ORIGINAL RESEARCH article
Controlling the message: preschoolers’ use of information to teach and deceive others
- 1Department of Psychology, New York University, New York, NY, USA
- 2Department of Psychology, Rutgers University, Newark, NJ, USA
- 3Department of Mathematics and Computer Science, Rutgers University, Newark, NJ, USA
Effective communication entails the strategic presentation of information; good communicators present representative information to their listeners—information that is both consistent with the concept being communicated and also unlikely to support another concept a listener might consider. The present study examined whether preschool-age children effectively select information to manipulate others’ semantic knowledge, by testing how children choose information to teach or deceive their listeners. Results indicate that preschoolers indeed effectively select information to meet some specific communicative goals. When asked to teach others, children selected information that effectively spanned the concept of interest and avoided overly restrictive or overly general information; when asked to deceive others, they selected information consistent with the intended deceptive messages under some circumstances. Thus, preschool children possess remarkable abilities to select the best information to manipulate what others believe.
Effective communication often entails the strategic presentation of information: politicians describe uncontroversial portions of their proposals and leave out less palatable details; storytellers present the components of their narratives slowly to build anticipation of major events; teachers present unambiguous examples to help learners obtain new concepts, leaving aside exceptions, and qualifications until the basic ideas are in place. In each case, effective communicators consider the information relevant to the beliefs they wish to communicate, reason about how particular information will shape the mental states of listeners, and present specific information accordingly. That is, good communicators select representative information—information that is both consistent with the concept being communicated and also unlikely to support another concept a listener might consider (Griffiths and Tenenbaum, 2001; Shafto and Goodman, 2008). By quite early in development, children can make accurate guesses about the concepts being communicated from representative information (Xu and Tenenbaum, 2007; Gopnik and Wellman, 2012). Less is known, however, about children’s ability to select information in the service of communicating a concept to another.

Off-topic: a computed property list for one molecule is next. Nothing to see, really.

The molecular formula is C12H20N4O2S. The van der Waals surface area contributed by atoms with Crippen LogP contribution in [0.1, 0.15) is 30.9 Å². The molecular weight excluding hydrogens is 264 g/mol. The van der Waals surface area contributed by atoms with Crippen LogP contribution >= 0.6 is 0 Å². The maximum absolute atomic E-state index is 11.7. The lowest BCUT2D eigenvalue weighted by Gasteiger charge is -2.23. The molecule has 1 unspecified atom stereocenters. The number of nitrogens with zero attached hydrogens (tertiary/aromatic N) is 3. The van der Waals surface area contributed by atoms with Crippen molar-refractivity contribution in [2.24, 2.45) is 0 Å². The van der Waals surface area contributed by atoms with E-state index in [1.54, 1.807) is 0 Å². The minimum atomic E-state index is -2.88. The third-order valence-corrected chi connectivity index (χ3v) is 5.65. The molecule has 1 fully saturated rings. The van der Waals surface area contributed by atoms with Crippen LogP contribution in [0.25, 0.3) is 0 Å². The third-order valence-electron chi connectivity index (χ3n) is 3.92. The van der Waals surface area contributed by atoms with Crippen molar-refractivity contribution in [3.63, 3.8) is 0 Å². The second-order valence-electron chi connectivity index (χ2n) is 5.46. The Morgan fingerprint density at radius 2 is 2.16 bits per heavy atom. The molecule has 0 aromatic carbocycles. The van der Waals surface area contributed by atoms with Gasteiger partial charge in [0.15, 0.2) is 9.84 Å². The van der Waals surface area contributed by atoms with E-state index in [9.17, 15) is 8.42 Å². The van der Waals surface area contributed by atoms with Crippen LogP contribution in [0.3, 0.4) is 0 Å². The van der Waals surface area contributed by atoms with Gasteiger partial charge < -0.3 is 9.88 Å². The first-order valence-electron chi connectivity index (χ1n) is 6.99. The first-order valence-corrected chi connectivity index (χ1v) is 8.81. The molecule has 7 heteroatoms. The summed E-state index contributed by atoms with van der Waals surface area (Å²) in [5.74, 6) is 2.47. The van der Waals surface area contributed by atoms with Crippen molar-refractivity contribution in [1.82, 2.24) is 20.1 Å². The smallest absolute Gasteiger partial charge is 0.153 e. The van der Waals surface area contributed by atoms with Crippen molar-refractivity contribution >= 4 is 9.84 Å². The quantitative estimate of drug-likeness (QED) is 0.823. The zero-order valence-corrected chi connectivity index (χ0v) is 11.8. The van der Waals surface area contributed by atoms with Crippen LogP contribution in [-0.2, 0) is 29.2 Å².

Here we examine whether preschool-age children make effective use of information to manipulate others’ beliefs by testing whether they strategically select information to teach or deceive their listeners. By quite early in development, children systematically consider their social partners’ mental states when providing information. For example, in the second year of life (ages 18–24 months), infants track whether other people hold true or false beliefs about the locations of objects and intervene by pointing to communicate true locations only when necessary (i.e., only to prevent a person holding a false belief from making a mistake; Knudsen and Liszkowski, 2012a,b; see also Buttelmann et al., 2009). Furthermore, 2-year-olds are more likely to add verbal cues for a partner when pointing alone may produce ambiguity in the referent (O’Neill and Topolovec, 2001), and 3- and 4-year-olds understand the relationship been ambiguous messages and communication failure (Robinson and Robinson, 1982) and produce more informative speech when their partner does not have visual access to a scene (Matthews et al., 2006).
In the later preschool years, children also develop the ability to attend to another’s beliefs in order to effectively select arguments for persuasion. For example, Bartsch et al. (2011) investigated 3, 4–5, and 6–7 year-old children’s persuasion of people and puppets. They found that only the 6–7 year-olds showed greater attention to beliefs for people than puppets. Similarly, Sodian and Schneider (1990) investigated 4–6 year-old children’s abilities to assist or hinder a partner by placing targets in expected or unexpected locations. They found a clear developmental trend progressing from failure to competency over this age range.
In addition to tracking the mental states of others when providing information, children’s early deceptive behaviors also reflect attempts to instill specific mental states in other people. Simple deceptive behaviors, such as denying having performed an action (Lewis et al., 1989), withholding information (Peskin, 1992), or marking an incorrect location (Chandler et al., 1989; Russell et al., 1991; Sodian et al., 1991; Carlson et al., 1998) emerge in the preschool years and are linked to false-belief and inhibitory control (e.g., Talwar and Lee, 2008). These tests of early deceptive behaviors have focused on fairly simple manipulations of episodic knowledge—children deceptively communicating that previous events either did or did not occur. Even in these straightforward contexts, preschool-age children often undermine their own intentions to deceive by accidentally “leaking” information that reveals the truth (Talwar and Lee, 2002). Thus, although prior work has shown that young children attempt to manipulate others’ mental states through deception, based on this work, children’s understanding of the relation between the information they provide and their partners’ mental states appears somewhat precarious.